Iran nuclear fuel swap deal: Is Brazil's Lula now a diplomatic big boy?
Brazilian President Luiz Inácio Lula da Silva's brokering of the Iran nuclear fuel swap deal appears to show that mid-level players can have a say in the biggest issues of the day. But if the deal ultimately fails, it could come at a cost to his prestige.
Bogotá, Colombia — When Brazilian President Luiz Inácio Lula da Silva and Iranian President Mahmoud Ahmadinejad stood together Monday, trumpeting the new Iran nuclear fuel swap deal they hashed out with Turkey over the weekend, the Brazilian president wore the face of victory.
Lula, as the president is known, has been slowly carving a bigger role for himself and Brazil on the global stage.
He's argued for a seat on the United Nations Security Council. He's used his clout as leader of the world's future breadbasket and rising regional power to push for a greater voice for the developing countries of the “global south.” And now, just months before he finishes his second and final term in office, he has achieved his greatest diplomatic victory.
Lula's brokering of the deal appears to show that such mid-level players as Brazil and Turkey can have a say in the biggest issues of the day. But should the deal ultimately fail, as many nations have warned, it could also backfire.
“If a deal was struck and it is successful, it will be a major positive mark in Brazilian diplomacy historically. It is Brazil´s passport into the big boys club of world diplomacy,” says João Augusto de Castro Neves, political analyst with the CAC consulting firm in Brasilia and currently based in Washington. “But we are still not sure, in Brazil or anywhere, of what was reached.”
US remains skeptical
The US has voiced skepticism over the deal.
Robert Gibbs, the White House press secretary, said the US “acknowledge[s] the efforts that have been made by Turkey and Brazil,” but that “the United States and the international community continue to have serious concerns.”
Iran may have warmed to Brazil because it runs its own peaceful nuclear program and asserts its independence, especially from the US. And in the short-term, the news is likely to give Lula a bounce.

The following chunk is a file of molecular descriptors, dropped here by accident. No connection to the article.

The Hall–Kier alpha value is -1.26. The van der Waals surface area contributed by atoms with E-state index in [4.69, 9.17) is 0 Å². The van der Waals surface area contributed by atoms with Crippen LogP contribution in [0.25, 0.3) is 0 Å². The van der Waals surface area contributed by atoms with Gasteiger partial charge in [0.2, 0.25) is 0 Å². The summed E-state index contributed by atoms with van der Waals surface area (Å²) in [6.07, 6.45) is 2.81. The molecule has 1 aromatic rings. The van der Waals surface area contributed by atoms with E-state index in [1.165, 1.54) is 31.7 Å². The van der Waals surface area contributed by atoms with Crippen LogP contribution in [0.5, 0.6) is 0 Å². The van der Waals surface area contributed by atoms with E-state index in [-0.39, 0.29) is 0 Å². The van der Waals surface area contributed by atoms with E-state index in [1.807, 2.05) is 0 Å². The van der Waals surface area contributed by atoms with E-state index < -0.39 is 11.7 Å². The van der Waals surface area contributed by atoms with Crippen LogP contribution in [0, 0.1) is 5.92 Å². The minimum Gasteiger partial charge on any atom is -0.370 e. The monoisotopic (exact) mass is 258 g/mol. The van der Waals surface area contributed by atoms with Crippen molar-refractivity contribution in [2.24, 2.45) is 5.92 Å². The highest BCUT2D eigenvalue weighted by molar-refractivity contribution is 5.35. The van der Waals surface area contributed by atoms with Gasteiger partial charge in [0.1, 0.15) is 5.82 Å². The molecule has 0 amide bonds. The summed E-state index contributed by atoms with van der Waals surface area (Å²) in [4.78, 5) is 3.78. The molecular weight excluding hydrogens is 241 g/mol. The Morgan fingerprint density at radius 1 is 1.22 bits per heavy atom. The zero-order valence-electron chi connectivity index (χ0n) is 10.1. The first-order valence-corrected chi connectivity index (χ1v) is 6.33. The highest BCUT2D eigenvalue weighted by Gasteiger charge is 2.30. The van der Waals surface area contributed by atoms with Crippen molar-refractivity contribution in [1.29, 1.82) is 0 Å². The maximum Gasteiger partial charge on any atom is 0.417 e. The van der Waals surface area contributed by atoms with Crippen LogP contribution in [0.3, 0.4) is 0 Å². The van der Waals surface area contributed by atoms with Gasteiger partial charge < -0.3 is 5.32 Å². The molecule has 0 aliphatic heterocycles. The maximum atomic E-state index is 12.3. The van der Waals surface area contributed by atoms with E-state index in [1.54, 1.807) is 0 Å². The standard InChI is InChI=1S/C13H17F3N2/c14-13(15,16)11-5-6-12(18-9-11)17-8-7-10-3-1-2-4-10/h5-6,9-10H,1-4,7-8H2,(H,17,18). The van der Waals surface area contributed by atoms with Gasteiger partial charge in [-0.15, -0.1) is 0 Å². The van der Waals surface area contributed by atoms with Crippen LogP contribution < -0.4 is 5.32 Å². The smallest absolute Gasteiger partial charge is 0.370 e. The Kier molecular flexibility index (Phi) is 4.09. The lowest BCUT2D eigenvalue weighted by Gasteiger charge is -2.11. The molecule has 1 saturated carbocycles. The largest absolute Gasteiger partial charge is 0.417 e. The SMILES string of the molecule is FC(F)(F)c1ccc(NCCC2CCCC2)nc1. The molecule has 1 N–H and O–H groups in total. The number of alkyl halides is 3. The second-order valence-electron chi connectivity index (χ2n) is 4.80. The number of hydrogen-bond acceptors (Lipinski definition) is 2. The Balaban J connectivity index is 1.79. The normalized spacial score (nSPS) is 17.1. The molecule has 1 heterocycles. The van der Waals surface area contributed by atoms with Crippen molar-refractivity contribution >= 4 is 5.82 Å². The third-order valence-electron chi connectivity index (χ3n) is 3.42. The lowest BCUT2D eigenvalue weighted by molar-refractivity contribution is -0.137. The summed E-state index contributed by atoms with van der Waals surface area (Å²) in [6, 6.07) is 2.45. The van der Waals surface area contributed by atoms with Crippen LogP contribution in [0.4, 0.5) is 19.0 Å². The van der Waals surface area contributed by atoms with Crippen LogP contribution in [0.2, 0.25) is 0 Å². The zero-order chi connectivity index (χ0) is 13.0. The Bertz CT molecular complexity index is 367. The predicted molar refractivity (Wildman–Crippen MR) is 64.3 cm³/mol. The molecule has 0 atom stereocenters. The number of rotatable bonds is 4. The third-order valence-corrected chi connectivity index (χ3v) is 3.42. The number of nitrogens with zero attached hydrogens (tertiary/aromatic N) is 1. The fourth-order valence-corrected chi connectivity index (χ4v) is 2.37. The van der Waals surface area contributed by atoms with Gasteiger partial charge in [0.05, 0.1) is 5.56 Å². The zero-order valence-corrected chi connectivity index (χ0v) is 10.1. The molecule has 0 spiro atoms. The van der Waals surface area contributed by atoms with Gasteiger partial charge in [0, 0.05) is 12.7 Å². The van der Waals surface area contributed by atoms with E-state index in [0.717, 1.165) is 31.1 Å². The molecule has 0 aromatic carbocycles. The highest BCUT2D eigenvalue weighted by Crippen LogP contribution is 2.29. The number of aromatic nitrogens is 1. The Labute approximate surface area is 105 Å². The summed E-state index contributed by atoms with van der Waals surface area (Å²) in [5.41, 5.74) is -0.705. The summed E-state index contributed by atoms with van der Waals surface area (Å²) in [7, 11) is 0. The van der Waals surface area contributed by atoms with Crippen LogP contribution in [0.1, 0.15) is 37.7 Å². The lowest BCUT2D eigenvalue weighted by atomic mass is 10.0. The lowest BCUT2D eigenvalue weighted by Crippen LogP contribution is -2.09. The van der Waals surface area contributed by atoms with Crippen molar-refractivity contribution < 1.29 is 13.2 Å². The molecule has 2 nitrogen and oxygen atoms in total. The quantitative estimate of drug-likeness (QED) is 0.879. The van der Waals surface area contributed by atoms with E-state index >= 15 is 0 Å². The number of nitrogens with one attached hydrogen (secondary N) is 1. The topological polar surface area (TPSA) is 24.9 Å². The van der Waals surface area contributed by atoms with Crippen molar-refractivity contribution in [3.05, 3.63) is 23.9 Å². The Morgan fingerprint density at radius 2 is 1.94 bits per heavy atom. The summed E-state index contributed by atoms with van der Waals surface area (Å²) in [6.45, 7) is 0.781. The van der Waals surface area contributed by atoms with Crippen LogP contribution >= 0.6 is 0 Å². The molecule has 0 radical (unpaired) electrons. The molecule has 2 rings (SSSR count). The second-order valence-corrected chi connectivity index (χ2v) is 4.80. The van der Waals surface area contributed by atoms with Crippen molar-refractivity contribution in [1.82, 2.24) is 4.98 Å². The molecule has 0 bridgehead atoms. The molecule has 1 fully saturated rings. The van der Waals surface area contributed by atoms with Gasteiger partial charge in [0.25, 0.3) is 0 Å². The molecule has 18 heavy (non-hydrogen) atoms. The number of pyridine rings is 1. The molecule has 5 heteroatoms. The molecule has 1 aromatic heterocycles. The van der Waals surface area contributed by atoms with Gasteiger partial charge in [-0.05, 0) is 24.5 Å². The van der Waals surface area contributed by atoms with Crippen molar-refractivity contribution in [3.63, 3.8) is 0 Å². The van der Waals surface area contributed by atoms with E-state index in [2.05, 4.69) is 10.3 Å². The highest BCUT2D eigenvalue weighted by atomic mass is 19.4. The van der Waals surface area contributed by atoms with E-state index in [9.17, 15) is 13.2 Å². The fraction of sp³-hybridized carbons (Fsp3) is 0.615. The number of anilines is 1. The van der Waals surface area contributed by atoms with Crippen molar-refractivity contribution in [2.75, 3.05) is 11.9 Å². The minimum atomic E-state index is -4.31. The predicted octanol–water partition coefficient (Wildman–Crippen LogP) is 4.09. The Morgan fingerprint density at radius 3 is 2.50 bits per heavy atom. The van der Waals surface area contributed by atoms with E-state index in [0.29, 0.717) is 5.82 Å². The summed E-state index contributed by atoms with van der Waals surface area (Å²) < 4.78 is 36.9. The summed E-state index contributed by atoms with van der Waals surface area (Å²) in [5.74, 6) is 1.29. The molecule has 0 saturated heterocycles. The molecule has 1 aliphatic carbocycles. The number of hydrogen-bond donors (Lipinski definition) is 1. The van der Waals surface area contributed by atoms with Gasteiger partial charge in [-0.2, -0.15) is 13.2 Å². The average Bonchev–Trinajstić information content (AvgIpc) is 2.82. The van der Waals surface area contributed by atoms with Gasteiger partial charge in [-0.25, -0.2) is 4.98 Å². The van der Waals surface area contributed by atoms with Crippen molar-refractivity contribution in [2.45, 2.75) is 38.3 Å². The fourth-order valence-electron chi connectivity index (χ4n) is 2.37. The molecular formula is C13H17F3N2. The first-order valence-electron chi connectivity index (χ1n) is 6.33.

A former labor leader who has competently steered his country through the global financial crisis, he is already one of the most popular presidents on the globe. President Obama called him “the man” recently.
But some have questioned his motives. In an open letter in The Wall Street Journal by Denis MacShane, a British Labour MP and former minister for Latin America in the Blair administration, summed up the questions many feel about Lula´s embrace of Mr. Ahmadinejad.
“You don't remember me but we met now and then nearly 30 years ago when you were an inspiration to labor movements around the world. Your struggle to create a strong, independent trade union in Brazil helped take your country to its democratic future,” Mr. MacShane wrote. “That is why it is with the most profound sadness that I see you embracing the incarnation of everything that denies human rights, social justice, and all the good that liberation trade unions stood for.”
And he is likely to face more questions, particularly if it turns out that Iran does not follow through on its word, says Mr. Castro Neves.
Some have questioned why Brazil is “punching above its weight” in seeking to put its footprint on the Middle East, he says.
“Brazil puts its credibility on the line, not only for its own nuclear program, but also on major moral issues,” Castro Neves says. “On violation of human rights in Iran, Lula ignored that. And some [are asking], 'Why are we there, when we do not help settle problems in our own backyard?' ”.